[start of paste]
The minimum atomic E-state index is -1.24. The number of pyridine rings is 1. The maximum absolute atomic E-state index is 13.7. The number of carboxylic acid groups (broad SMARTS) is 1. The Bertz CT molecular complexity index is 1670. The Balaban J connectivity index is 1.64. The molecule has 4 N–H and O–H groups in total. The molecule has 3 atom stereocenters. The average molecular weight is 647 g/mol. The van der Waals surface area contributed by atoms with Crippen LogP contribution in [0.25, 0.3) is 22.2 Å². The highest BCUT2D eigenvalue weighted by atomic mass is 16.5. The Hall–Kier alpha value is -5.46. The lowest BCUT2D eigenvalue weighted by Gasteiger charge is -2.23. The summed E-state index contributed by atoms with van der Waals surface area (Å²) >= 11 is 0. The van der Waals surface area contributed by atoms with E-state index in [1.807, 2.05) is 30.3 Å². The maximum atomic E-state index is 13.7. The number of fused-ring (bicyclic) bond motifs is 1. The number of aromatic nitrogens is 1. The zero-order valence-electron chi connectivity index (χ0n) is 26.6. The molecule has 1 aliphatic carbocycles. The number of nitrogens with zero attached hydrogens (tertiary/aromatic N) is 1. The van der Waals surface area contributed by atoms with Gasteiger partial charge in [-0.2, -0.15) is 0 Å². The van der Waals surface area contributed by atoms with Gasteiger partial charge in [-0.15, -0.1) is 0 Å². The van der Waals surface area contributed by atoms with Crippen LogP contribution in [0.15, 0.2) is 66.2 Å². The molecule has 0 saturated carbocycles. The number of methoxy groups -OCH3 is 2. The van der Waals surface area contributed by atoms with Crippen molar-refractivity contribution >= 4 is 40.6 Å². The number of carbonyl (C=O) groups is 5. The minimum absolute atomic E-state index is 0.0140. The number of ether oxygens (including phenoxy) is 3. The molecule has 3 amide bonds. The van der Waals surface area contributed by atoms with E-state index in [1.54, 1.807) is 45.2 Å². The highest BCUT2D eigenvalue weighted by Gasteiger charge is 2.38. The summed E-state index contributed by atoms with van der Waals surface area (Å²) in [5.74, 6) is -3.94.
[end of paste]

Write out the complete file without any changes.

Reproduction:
The minimum atomic E-state index is -1.24. The number of pyridine rings is 1. The maximum absolute atomic E-state index is 13.7. The number of carboxylic acid groups (broad SMARTS) is 1. The Bertz CT molecular complexity index is 1670. The Balaban J connectivity index is 1.64. The molecule has 4 N–H and O–H groups in total. The molecule has 3 atom stereocenters. The average molecular weight is 647 g/mol. The van der Waals surface area contributed by atoms with Crippen LogP contribution in [0.25, 0.3) is 22.2 Å². The highest BCUT2D eigenvalue weighted by atomic mass is 16.5. The Hall–Kier alpha value is -5.46. The lowest BCUT2D eigenvalue weighted by Gasteiger charge is -2.23. The summed E-state index contributed by atoms with van der Waals surface area (Å²) >= 11 is 0. The van der Waals surface area contributed by atoms with E-state index in [1.807, 2.05) is 30.3 Å². The maximum atomic E-state index is 13.7. The number of fused-ring (bicyclic) bond motifs is 1. The number of aromatic nitrogens is 1. The zero-order valence-electron chi connectivity index (χ0n) is 26.6. The molecule has 1 aliphatic carbocycles. The number of nitrogens with zero attached hydrogens (tertiary/aromatic N) is 1. The van der Waals surface area contributed by atoms with Gasteiger partial charge in [-0.2, -0.15) is 0 Å². The van der Waals surface area contributed by atoms with Gasteiger partial charge in [-0.15, -0.1) is 0 Å². The van der Waals surface area contributed by atoms with Crippen LogP contribution in [0.15, 0.2) is 66.2 Å². The molecule has 0 saturated carbocycles. The number of methoxy groups -OCH3 is 2. The van der Waals surface area contributed by atoms with Crippen molar-refractivity contribution >= 4 is 40.6 Å². The number of carbonyl (C=O) groups is 5. The minimum absolute atomic E-state index is 0.0140. The number of ether oxygens (including phenoxy) is 3. The molecule has 3 amide bonds. The van der Waals surface area contributed by atoms with E-state index in [1.54, 1.807) is 45.2 Å². The highest BCUT2D eigenvalue weighted by Gasteiger charge is 2.38. The summed E-state index contributed by atoms with van der Waals surface area (Å²) in [5.74, 6) is -3.94.